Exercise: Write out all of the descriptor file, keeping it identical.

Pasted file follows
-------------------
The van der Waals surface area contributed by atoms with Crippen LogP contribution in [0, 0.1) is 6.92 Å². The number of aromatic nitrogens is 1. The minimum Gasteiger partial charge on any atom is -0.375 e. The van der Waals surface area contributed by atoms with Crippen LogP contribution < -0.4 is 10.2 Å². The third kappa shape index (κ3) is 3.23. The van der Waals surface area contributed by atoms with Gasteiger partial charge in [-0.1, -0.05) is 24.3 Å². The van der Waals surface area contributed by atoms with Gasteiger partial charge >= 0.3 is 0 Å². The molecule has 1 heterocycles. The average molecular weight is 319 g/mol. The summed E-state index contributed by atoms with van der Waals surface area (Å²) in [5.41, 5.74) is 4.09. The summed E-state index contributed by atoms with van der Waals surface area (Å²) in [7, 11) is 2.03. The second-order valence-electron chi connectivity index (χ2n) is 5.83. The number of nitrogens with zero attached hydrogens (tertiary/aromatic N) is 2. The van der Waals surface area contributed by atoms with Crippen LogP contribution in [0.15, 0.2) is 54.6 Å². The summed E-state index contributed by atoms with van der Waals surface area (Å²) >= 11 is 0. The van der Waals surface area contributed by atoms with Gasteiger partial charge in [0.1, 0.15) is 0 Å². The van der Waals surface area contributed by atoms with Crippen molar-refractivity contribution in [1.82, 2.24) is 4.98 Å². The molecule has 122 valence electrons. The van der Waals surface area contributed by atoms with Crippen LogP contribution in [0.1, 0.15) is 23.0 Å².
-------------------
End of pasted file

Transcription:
The van der Waals surface area contributed by atoms with Crippen LogP contribution in [0, 0.1) is 6.92 Å². The number of aromatic nitrogens is 1. The minimum Gasteiger partial charge on any atom is -0.375 e. The van der Waals surface area contributed by atoms with Crippen LogP contribution < -0.4 is 10.2 Å². The third kappa shape index (κ3) is 3.23. The van der Waals surface area contributed by atoms with Gasteiger partial charge in [-0.1, -0.05) is 24.3 Å². The van der Waals surface area contributed by atoms with Gasteiger partial charge >= 0.3 is 0 Å². The molecule has 1 heterocycles. The average molecular weight is 319 g/mol. The summed E-state index contributed by atoms with van der Waals surface area (Å²) in [5.41, 5.74) is 4.09. The summed E-state index contributed by atoms with van der Waals surface area (Å²) in [7, 11) is 2.03. The second-order valence-electron chi connectivity index (χ2n) is 5.83. The number of nitrogens with zero attached hydrogens (tertiary/aromatic N) is 2. The van der Waals surface area contributed by atoms with Crippen LogP contribution in [0.15, 0.2) is 54.6 Å². The summed E-state index contributed by atoms with van der Waals surface area (Å²) >= 11 is 0. The van der Waals surface area contributed by atoms with Gasteiger partial charge in [0.1, 0.15) is 0 Å². The van der Waals surface area contributed by atoms with Crippen molar-refractivity contribution in [1.82, 2.24) is 4.98 Å². The molecule has 122 valence electrons. The van der Waals surface area contributed by atoms with Crippen LogP contribution in [0.1, 0.15) is 23.0 Å².